Here's the breakdown.
Thursday's dedicated to hooking farmers up with that all-important commodity: cash. The Financing Farm to Fork conference features speakers like Tallgrass Beef rancher Bill Kurtis, Growing Power's Erika Allen, and Woody Tasch, founder of the Slow Money Alliance and author of the recently released Inquiry Into the Nature of Slow Money: Investing as if Food, Farms, and Fertility Mattered — and isn't really geared toward the general public. But the just-announced closing speaker that day is USDA deputy secretary Kathleen Merrigan, who was a big hit at last year's Chefs Collaborative at Kendall College. At that event she announced the launch of the administration's multimillion-dollar Know Your Farmer, Know Your Food initiative, designed to support small farmers on multiple fronts and facilitate connections between growers and markets. It's unlikely she'll have similarly big news this time around, but who knows?
Friday is a doubleheader, with both a trade show — featuring panels on "Greening Your Restaurant" and, yes, "Rockstar Farmers" — and the fifth annual Chicago Food Policy Summit, convened by the Chicago Food Policy Advisory Council. The trade show is industry only, but the summit is open to anyone interested in advocating for sustainable local food systems and their myriad related issues. If you get ginned up at the prospect of discussing "Land Use Planning For Urban Agriculture," this is where you'll find your people.
Of particular note: a just-added panel on shared-use kitchens with Kitchen Chicago owner Alexis Leverenz and food scientist and local food systems advocate Jim Javenkoski. Ever since the unfortunate February 4 visit of a CDPH inspector to Leverenz's West Town business, which resulted in the destruction of more than $1,000 worth of fruit purees and other products belonging to confectioner Flora Lazar, the question of licensing for shared-use kitchens and other nontraditional business models has been a hot-button issue in food circles. With farmers' market season just around the corner, small-food artisans across town are scrambling to figure out what bureaucratic hoops they need to jump through to keep their livelihoods intact. I'd expect a full house.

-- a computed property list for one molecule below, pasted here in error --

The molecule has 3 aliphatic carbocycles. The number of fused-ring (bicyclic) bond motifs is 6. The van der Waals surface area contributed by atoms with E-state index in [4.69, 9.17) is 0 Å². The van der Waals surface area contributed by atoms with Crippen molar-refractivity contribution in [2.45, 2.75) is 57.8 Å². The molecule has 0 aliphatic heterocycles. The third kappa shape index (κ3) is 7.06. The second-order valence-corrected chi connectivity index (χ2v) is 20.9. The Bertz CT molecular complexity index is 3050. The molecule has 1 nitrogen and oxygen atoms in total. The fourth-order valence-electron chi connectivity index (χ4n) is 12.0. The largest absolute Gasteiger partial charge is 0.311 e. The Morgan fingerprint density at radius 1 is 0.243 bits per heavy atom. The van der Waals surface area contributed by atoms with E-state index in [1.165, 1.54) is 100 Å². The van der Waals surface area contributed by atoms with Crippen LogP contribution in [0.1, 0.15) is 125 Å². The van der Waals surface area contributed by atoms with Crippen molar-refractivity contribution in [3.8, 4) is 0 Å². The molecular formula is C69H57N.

Friday night there's also a screening of the movie Fresh, and the Localicious cocktail party. The movie's free with your $50 summit admittance; the party — a fund-raiser for FamilyFarmed.org — is another $75. (For complete ticket info on the whole three-day shebang, go here.)
Saturday the doors open to the general public, with a slew of workshops on everything from keeping urban chickens to the benefits of grass-fed beef, plus vendors, kids events, and cooking demos from Rick Bayless, Paul Kahan, Paul Virant, Gale Gand, and Jo Kaucher of the Chicago Diner. The full schedule's here — but I'd be remiss if I didn't single out one workshop in particular, "You Ate the Whole Thing," a discussion of whole-beast cookery with chefs Rob Levitt (Mado) and Paul Kahan (Blackbird, Avec, the Publican), plus Ehran Ostrreicher of E & P Meats, and Greg Gunthorp of Gunthorp Farms. The moderator is Whole Hog enthusiast and Reader food and drink columnist Mike Sula.
I'm going to be at the conference all three days, and will be blogging it here—stay tuned for more.